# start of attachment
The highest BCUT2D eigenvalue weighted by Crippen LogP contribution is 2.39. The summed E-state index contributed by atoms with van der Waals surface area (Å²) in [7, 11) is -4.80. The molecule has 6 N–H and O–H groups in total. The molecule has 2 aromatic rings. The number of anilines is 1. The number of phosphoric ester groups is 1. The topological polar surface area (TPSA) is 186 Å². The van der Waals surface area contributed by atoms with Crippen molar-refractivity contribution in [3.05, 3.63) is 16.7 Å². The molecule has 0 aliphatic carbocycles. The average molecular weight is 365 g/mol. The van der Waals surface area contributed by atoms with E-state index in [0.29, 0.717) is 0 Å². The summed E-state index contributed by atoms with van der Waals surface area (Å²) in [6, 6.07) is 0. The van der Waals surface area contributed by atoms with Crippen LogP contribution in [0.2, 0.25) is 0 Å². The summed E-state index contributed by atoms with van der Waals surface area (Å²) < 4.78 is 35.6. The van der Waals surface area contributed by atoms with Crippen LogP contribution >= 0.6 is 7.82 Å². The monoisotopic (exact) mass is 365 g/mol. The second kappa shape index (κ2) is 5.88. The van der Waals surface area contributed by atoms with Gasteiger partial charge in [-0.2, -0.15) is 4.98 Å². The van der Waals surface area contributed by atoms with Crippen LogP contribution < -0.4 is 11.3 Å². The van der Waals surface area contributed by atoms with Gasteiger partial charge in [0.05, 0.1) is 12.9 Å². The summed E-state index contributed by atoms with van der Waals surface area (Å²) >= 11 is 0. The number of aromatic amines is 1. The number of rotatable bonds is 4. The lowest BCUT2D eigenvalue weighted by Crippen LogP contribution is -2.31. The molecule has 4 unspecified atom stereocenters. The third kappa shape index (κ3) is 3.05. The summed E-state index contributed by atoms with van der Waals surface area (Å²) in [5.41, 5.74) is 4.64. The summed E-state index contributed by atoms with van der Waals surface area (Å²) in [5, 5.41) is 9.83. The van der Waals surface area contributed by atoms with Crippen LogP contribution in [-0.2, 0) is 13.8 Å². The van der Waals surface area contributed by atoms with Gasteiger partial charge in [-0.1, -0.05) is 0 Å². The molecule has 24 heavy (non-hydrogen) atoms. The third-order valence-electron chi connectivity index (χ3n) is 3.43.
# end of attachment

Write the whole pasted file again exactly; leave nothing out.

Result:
The highest BCUT2D eigenvalue weighted by Crippen LogP contribution is 2.39. The summed E-state index contributed by atoms with van der Waals surface area (Å²) in [7, 11) is -4.80. The molecule has 6 N–H and O–H groups in total. The molecule has 2 aromatic rings. The number of anilines is 1. The number of phosphoric ester groups is 1. The topological polar surface area (TPSA) is 186 Å². The van der Waals surface area contributed by atoms with Crippen molar-refractivity contribution in [3.05, 3.63) is 16.7 Å². The molecule has 0 aliphatic carbocycles. The average molecular weight is 365 g/mol. The van der Waals surface area contributed by atoms with E-state index in [0.29, 0.717) is 0 Å². The summed E-state index contributed by atoms with van der Waals surface area (Å²) in [6, 6.07) is 0. The van der Waals surface area contributed by atoms with Crippen LogP contribution in [0.2, 0.25) is 0 Å². The summed E-state index contributed by atoms with van der Waals surface area (Å²) < 4.78 is 35.6. The van der Waals surface area contributed by atoms with Crippen LogP contribution >= 0.6 is 7.82 Å². The monoisotopic (exact) mass is 365 g/mol. The second kappa shape index (κ2) is 5.88. The van der Waals surface area contributed by atoms with Gasteiger partial charge in [-0.2, -0.15) is 4.98 Å². The van der Waals surface area contributed by atoms with Crippen LogP contribution < -0.4 is 11.3 Å². The van der Waals surface area contributed by atoms with Gasteiger partial charge in [0.05, 0.1) is 12.9 Å². The summed E-state index contributed by atoms with van der Waals surface area (Å²) >= 11 is 0. The number of aromatic amines is 1. The number of rotatable bonds is 4. The lowest BCUT2D eigenvalue weighted by Crippen LogP contribution is -2.31. The molecule has 4 unspecified atom stereocenters. The third kappa shape index (κ3) is 3.05. The summed E-state index contributed by atoms with van der Waals surface area (Å²) in [5.41, 5.74) is 4.64. The summed E-state index contributed by atoms with van der Waals surface area (Å²) in [5, 5.41) is 9.83. The van der Waals surface area contributed by atoms with Crippen LogP contribution in [-0.2, 0) is 13.8 Å². The van der Waals surface area contributed by atoms with Gasteiger partial charge in [-0.1, -0.05) is 0 Å². The molecule has 24 heavy (non-hydrogen) atoms. The third-order valence-electron chi connectivity index (χ3n) is 3.43.